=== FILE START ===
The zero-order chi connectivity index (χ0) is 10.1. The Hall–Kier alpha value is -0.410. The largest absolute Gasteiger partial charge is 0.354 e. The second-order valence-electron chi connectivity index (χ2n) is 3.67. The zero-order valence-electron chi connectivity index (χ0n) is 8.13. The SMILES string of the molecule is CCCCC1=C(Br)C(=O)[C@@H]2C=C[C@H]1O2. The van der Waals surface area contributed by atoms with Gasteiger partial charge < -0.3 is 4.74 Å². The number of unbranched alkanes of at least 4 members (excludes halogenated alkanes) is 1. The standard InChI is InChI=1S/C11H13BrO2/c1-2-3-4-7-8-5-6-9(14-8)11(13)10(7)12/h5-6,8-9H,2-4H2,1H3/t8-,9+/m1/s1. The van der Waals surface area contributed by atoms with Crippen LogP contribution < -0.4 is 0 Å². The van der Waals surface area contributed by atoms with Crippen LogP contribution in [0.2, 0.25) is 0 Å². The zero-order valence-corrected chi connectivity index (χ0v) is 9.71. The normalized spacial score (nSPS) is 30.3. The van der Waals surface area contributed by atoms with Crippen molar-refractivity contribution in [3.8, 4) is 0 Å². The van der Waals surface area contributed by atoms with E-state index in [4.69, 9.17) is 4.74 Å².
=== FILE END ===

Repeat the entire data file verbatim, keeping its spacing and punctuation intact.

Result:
The zero-order chi connectivity index (χ0) is 10.1. The Hall–Kier alpha value is -0.410. The largest absolute Gasteiger partial charge is 0.354 e. The second-order valence-electron chi connectivity index (χ2n) is 3.67. The zero-order valence-electron chi connectivity index (χ0n) is 8.13. The SMILES string of the molecule is CCCCC1=C(Br)C(=O)[C@@H]2C=C[C@H]1O2. The van der Waals surface area contributed by atoms with Gasteiger partial charge < -0.3 is 4.74 Å². The number of unbranched alkanes of at least 4 members (excludes halogenated alkanes) is 1. The standard InChI is InChI=1S/C11H13BrO2/c1-2-3-4-7-8-5-6-9(14-8)11(13)10(7)12/h5-6,8-9H,2-4H2,1H3/t8-,9+/m1/s1. The van der Waals surface area contributed by atoms with Crippen LogP contribution < -0.4 is 0 Å². The van der Waals surface area contributed by atoms with Crippen LogP contribution in [0.2, 0.25) is 0 Å². The zero-order valence-corrected chi connectivity index (χ0v) is 9.71. The normalized spacial score (nSPS) is 30.3. The van der Waals surface area contributed by atoms with Crippen molar-refractivity contribution in [3.8, 4) is 0 Å². The van der Waals surface area contributed by atoms with E-state index in [4.69, 9.17) is 4.74 Å².